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Video transcript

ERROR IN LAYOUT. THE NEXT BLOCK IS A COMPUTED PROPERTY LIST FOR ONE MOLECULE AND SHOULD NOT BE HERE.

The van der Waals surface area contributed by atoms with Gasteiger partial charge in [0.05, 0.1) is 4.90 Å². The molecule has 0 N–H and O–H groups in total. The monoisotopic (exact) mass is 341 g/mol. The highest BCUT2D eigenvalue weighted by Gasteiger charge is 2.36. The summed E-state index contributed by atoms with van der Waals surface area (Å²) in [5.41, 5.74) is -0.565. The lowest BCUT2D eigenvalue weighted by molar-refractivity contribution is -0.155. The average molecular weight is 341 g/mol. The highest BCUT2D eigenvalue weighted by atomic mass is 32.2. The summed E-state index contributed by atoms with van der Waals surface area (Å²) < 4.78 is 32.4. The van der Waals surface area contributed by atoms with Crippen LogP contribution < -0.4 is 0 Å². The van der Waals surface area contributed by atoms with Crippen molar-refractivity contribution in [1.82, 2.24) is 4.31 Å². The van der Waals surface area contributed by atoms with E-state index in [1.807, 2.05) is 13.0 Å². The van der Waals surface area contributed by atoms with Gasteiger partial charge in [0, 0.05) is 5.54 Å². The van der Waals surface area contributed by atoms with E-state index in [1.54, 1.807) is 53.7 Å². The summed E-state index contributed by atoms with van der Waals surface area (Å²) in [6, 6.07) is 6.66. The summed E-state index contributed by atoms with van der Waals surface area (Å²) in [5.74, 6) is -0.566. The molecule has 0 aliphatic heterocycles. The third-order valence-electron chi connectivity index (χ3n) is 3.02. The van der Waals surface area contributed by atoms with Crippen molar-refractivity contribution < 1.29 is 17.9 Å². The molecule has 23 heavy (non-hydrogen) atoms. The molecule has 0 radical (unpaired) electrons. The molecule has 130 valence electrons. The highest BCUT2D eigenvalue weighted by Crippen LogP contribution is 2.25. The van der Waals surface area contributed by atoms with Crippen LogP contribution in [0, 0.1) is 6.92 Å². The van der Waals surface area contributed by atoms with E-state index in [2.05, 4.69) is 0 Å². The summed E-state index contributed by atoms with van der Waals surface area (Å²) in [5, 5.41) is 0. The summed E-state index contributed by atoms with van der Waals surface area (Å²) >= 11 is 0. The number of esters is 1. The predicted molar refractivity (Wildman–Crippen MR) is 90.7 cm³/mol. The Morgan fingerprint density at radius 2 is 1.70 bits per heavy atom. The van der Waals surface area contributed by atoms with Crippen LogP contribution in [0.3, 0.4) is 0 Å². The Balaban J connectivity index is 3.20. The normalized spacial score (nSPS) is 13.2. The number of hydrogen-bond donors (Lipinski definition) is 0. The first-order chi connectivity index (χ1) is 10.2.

I'm Walter Isaacson of the Aspen Institute i'm here with meh selling author Cokie Roberts talking about the women in early America and their role in our revolution and the founding of the country let's talk a little bit about women as builders of america's social safety net what do you mean by that cookie well here was this brand new country and it was an exciting place to be particularly after the Louisiana Purchase in 1803 when the country doubled in size people started moving west and there was a sense that anybody could make it in America but not everybody could and so what you would have was people left behind because their children left behind and you call it in your book ladies of Liberty that the women who shaped the nation did they have a different perspective than men on the role of society and helping to nurture those left behind they seem to have because they either because they just were more directly dealing with poor people you know people would come to them as women and ask them for things but particularly in Washington after the British invaded in 1814 the city was burned down and then flooded there was a huge storm the day after the British invaded and children were left his orphans and Dolly Madison then the president's wife got together with women in Washington to create the Washington female orphan asylum which still exists in some form and they had to go to Congress now these are women with no political rights and no legal rights and let me you say go to Congress but did the federal government then think it was the government's role to help provide a social safety net for poor people they had to go to what Congress to get incorporated because Congress was the body that incorporated businesses in the Washington DC and the reason they had to get incorporated was because women couldn't own property so they couldn't buy property for an orphanage but the corporation can own property and did the government generally see it as a role to help those in need did not see that as well even though the Constitution talks about providing for the general welfare that was not seen as a role so women and men too but but women especially started creating organizations like orphanages and poor houses and fuel societies and started the sunday school movement that was started by a former slave named Catherine Ferguson tell us about Catherine Ferguson Catherine Ferguson was a slave in the north we forget that slavery was legal in all of the colonies what Abigail Adams called the sin of slavery was prevalent in all of American society and she obtained her freedom it's unclear how that happened but she then started taking in poor children she was a baker and she made wedding cakes and such for society people and she started taking in poor children and then started a little school in her living room and that really became the beginning of the sunday school movement which was a way of educating poor kids and tell us about Isabella Graham well Isabella Graham was a scottish woman who came to america and started a school for girls that all of the fancy girls went to including Nelly Custis Martha Washington's granddaughter but she then also working with Alexander Hamilton's wife Elizabeth Hamilton started an orphanage in New York which is still going as a place that to take care of children in need and and here's a place Walter where we have the records we have all of the records of this orphan because it's incorporated because it was incorporated and we have the minutes of their meetings all of that and think of this these women had to go to the state legislature to get a corporate charter they had to go to the public and ask for funds they had to go buy property for the corporation it was very public what they were doing and people think of women in the early 19th century is sitting home pouring the tea these women were out there in the public eye making public statements and appeals and Isabella Graham at one point writes that she was ridiculed for it but she was willing to do it because the children needed her and they did one thing after another like that some of them are religious Rebecca gratz in Philadelphia started Jewish orphanages because she felt that the ones that were not Jewish were proselytizing Christianity it was all over the country Mother Seton here in Maryland starting orphanages and schools for poor children Elizabeth Seton yeah but you know the underpinning of what we created as a nation was education because every citizen had the right to participate and that helps expand that notion by allowing more and more people to be educated did they also look towards educating young girls absolutely when Dolly Madison helped start the orphan asylum in Washington the goals were to not only take the girls in and give them shelter and food but to educate them and find them work so that they could then support themselves Thank You Koki